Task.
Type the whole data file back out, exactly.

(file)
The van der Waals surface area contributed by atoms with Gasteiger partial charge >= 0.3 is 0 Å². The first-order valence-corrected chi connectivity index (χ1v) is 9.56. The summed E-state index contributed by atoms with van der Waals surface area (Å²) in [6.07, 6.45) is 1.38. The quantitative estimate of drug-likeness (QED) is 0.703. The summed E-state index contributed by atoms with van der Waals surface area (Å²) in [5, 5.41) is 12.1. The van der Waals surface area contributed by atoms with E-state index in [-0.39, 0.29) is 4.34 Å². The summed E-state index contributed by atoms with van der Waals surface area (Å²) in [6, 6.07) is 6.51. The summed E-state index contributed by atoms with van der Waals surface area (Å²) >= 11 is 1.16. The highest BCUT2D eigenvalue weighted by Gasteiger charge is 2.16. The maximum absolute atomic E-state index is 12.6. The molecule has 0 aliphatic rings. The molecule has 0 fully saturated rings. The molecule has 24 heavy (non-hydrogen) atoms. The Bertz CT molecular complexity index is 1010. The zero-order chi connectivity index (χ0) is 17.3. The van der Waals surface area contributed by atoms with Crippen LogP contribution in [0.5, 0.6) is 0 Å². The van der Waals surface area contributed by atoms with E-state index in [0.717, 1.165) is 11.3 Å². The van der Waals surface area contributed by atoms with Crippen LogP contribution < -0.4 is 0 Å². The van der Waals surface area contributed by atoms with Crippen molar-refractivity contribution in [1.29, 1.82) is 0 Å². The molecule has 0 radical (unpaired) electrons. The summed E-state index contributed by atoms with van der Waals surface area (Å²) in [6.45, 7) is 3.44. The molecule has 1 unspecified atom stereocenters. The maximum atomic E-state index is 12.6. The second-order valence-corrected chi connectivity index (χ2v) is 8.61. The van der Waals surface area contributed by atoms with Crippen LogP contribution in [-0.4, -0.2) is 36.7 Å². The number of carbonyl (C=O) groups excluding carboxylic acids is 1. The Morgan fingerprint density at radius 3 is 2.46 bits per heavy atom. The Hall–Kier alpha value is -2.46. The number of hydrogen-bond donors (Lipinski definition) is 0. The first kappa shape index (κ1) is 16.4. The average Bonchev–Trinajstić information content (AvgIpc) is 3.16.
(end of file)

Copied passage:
The van der Waals surface area contributed by atoms with Gasteiger partial charge >= 0.3 is 0 Å². The first-order valence-corrected chi connectivity index (χ1v) is 9.56. The summed E-state index contributed by atoms with van der Waals surface area (Å²) in [6.07, 6.45) is 1.38. The quantitative estimate of drug-likeness (QED) is 0.703. The summed E-state index contributed by atoms with van der Waals surface area (Å²) in [5, 5.41) is 12.1. The van der Waals surface area contributed by atoms with E-state index in [-0.39, 0.29) is 4.34 Å². The summed E-state index contributed by atoms with van der Waals surface area (Å²) in [6, 6.07) is 6.51. The summed E-state index contributed by atoms with van der Waals surface area (Å²) >= 11 is 1.16. The highest BCUT2D eigenvalue weighted by Gasteiger charge is 2.16. The maximum absolute atomic E-state index is 12.6. The molecule has 0 aliphatic rings. The molecule has 0 fully saturated rings. The molecule has 24 heavy (non-hydrogen) atoms. The Bertz CT molecular complexity index is 1010. The zero-order chi connectivity index (χ0) is 17.3. The van der Waals surface area contributed by atoms with Crippen LogP contribution in [0.5, 0.6) is 0 Å². The van der Waals surface area contributed by atoms with E-state index in [0.717, 1.165) is 11.3 Å². The van der Waals surface area contributed by atoms with Crippen LogP contribution < -0.4 is 0 Å². The van der Waals surface area contributed by atoms with Crippen molar-refractivity contribution in [1.29, 1.82) is 0 Å². The molecule has 0 radical (unpaired) electrons. The summed E-state index contributed by atoms with van der Waals surface area (Å²) in [6.45, 7) is 3.44. The molecule has 1 unspecified atom stereocenters. The maximum atomic E-state index is 12.6. The second-order valence-corrected chi connectivity index (χ2v) is 8.61. The van der Waals surface area contributed by atoms with Crippen LogP contribution in [-0.4, -0.2) is 36.7 Å². The number of carbonyl (C=O) groups excluding carboxylic acids is 1. The Morgan fingerprint density at radius 3 is 2.46 bits per heavy atom. The Hall–Kier alpha value is -2.46. The number of hydrogen-bond donors (Lipinski definition) is 0. The first kappa shape index (κ1) is 16.4. The average Bonchev–Trinajstić information content (AvgIpc) is 3.16.